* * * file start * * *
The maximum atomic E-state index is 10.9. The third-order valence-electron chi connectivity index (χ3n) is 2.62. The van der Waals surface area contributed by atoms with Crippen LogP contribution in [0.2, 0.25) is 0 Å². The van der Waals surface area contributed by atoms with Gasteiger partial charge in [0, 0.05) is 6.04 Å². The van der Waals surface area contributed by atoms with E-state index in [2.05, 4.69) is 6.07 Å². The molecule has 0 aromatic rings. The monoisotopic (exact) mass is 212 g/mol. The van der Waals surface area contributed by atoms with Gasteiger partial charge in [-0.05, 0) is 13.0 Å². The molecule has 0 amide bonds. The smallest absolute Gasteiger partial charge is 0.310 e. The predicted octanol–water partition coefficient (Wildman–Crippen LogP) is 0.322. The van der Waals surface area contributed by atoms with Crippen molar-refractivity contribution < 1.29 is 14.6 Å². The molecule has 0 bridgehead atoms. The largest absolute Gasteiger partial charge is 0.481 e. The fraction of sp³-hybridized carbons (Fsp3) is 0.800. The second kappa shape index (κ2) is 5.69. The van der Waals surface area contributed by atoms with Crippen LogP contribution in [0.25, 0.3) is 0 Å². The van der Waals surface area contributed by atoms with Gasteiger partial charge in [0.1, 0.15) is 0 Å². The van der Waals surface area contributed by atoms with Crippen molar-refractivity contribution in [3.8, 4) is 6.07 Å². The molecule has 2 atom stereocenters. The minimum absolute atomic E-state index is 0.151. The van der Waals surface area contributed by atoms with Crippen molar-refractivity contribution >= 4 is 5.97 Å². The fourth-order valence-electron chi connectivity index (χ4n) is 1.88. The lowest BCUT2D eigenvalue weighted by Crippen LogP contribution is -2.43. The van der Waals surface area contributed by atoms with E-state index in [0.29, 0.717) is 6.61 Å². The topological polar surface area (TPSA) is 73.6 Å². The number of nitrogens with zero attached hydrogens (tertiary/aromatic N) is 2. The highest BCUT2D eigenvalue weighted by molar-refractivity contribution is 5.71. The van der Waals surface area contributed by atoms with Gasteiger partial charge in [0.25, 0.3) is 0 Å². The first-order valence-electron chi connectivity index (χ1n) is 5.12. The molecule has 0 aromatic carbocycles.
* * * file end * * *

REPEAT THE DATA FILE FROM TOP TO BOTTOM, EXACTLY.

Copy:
The maximum atomic E-state index is 10.9. The third-order valence-electron chi connectivity index (χ3n) is 2.62. The van der Waals surface area contributed by atoms with Crippen LogP contribution in [0.2, 0.25) is 0 Å². The van der Waals surface area contributed by atoms with Gasteiger partial charge in [0, 0.05) is 6.04 Å². The van der Waals surface area contributed by atoms with E-state index in [2.05, 4.69) is 6.07 Å². The molecule has 0 aromatic rings. The monoisotopic (exact) mass is 212 g/mol. The van der Waals surface area contributed by atoms with Gasteiger partial charge in [-0.05, 0) is 13.0 Å². The molecule has 0 amide bonds. The smallest absolute Gasteiger partial charge is 0.310 e. The predicted octanol–water partition coefficient (Wildman–Crippen LogP) is 0.322. The van der Waals surface area contributed by atoms with Crippen molar-refractivity contribution < 1.29 is 14.6 Å². The molecule has 0 bridgehead atoms. The largest absolute Gasteiger partial charge is 0.481 e. The fraction of sp³-hybridized carbons (Fsp3) is 0.800. The second kappa shape index (κ2) is 5.69. The van der Waals surface area contributed by atoms with Crippen LogP contribution in [0.25, 0.3) is 0 Å². The van der Waals surface area contributed by atoms with Gasteiger partial charge in [0.1, 0.15) is 0 Å². The van der Waals surface area contributed by atoms with Crippen molar-refractivity contribution in [3.8, 4) is 6.07 Å². The molecule has 2 atom stereocenters. The minimum absolute atomic E-state index is 0.151. The van der Waals surface area contributed by atoms with Crippen molar-refractivity contribution >= 4 is 5.97 Å². The fourth-order valence-electron chi connectivity index (χ4n) is 1.88. The lowest BCUT2D eigenvalue weighted by Crippen LogP contribution is -2.43. The van der Waals surface area contributed by atoms with E-state index in [0.29, 0.717) is 6.61 Å². The topological polar surface area (TPSA) is 73.6 Å². The number of nitrogens with zero attached hydrogens (tertiary/aromatic N) is 2. The highest BCUT2D eigenvalue weighted by molar-refractivity contribution is 5.71. The van der Waals surface area contributed by atoms with Gasteiger partial charge in [0.25, 0.3) is 0 Å². The first-order valence-electron chi connectivity index (χ1n) is 5.12. The molecule has 0 aromatic carbocycles.